“Frankish” or “Byzantine” Saint? The origins of the cult of Saint Martin in Dalmatia
Papers from the First and Second Postgraduate Forums in Byzantine Studies: Sailing to Byzantium, a cura di S. Neocleous, Cambridge, Cambridge Scholars Publishing, (2009)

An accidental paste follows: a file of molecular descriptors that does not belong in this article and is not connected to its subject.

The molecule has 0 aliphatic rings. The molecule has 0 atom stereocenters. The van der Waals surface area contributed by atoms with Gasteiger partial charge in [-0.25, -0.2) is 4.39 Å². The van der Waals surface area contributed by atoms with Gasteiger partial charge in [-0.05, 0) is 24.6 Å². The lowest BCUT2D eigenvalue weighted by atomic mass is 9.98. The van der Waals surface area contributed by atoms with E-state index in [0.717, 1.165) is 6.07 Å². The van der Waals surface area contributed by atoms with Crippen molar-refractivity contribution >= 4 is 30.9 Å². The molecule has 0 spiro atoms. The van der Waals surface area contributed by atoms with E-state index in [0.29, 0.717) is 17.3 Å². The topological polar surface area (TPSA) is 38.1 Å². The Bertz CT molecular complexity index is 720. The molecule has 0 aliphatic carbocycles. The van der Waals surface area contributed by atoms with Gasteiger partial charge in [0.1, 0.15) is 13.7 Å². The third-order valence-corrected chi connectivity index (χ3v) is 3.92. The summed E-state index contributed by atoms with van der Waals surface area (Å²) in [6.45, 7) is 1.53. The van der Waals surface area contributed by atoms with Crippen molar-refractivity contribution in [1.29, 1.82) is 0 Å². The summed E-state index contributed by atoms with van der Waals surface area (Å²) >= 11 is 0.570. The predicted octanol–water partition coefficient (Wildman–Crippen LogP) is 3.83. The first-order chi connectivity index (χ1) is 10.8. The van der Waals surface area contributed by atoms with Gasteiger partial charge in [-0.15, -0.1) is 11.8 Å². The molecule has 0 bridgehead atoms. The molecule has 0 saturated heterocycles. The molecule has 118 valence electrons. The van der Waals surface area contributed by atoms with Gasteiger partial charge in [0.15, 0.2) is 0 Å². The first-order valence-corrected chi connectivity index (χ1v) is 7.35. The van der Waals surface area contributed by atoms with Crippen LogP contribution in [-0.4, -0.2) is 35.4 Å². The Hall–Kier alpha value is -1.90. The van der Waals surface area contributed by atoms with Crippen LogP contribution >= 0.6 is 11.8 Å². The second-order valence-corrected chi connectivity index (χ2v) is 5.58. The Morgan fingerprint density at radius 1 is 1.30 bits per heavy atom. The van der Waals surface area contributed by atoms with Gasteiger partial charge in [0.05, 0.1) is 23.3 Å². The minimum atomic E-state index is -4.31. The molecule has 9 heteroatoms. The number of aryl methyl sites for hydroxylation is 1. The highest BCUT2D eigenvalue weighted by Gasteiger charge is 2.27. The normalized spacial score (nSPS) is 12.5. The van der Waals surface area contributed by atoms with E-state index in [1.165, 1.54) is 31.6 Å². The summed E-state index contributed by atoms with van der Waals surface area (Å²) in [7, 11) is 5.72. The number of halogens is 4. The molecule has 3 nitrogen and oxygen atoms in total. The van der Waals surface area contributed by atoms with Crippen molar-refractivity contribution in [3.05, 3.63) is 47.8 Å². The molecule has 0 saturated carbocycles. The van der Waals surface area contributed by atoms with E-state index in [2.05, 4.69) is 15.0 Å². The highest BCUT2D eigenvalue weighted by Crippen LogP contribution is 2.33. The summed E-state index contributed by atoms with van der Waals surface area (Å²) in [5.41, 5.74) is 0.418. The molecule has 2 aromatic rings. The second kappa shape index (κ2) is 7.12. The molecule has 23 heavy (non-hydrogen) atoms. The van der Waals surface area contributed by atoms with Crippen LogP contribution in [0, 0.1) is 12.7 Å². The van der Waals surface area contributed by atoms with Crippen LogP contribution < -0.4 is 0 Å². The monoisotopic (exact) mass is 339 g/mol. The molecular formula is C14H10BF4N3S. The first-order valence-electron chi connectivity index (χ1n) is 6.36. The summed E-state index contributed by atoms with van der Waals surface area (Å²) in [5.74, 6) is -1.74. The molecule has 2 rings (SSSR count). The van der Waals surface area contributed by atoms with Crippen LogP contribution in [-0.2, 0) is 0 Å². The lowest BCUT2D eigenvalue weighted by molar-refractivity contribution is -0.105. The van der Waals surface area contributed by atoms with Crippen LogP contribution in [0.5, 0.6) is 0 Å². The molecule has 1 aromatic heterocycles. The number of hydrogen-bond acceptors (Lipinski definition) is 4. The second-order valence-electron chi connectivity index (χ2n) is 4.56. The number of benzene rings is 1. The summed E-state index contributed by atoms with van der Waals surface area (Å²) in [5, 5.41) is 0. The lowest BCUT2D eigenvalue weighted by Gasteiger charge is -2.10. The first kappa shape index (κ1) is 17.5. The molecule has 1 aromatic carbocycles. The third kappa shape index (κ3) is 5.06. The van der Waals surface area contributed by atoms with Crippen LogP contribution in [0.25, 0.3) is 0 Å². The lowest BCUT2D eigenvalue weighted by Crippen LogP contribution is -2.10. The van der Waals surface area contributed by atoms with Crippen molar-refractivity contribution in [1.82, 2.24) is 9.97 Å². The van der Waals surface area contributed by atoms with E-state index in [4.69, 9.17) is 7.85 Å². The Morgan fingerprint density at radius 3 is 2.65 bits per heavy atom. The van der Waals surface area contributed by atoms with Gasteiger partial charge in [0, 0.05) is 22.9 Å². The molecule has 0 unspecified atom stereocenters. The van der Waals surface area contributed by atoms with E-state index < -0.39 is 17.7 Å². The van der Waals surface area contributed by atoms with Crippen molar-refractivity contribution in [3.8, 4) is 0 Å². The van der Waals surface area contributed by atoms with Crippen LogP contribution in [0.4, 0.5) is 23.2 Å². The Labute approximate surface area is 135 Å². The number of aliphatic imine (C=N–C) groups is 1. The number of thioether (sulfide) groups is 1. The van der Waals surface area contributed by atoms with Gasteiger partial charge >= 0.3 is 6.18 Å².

This paper grew out of my research in Dalmatian hagiotopography and was originally meant to contribute to a scholarly discussion about the extent and the character of Byzantine presence in early medieval Dalmatia. As my work progressed, its focus became more and more narrow. From the bold and ambitious attempt to use local hagiotopography in order to identify and reconstruct a “sense of belonging” to the Byzantine Empire, in early medieval Dalmatia, it became a case study of the history of the cult of a saint not at all Byzantine at a first glance. Remembering the original inspiration of my enterprise, I would like to depart from the broader historical context, or, more precisely, the traditional narrative of the Byzantine presence in the Adriatic. Namely, the traditional master narrative maintains that the areas along the eastern Adriatic coast were under Byzantine rule from late antiquity (at least the age of Justinian (527-65)) until the late eleventh century.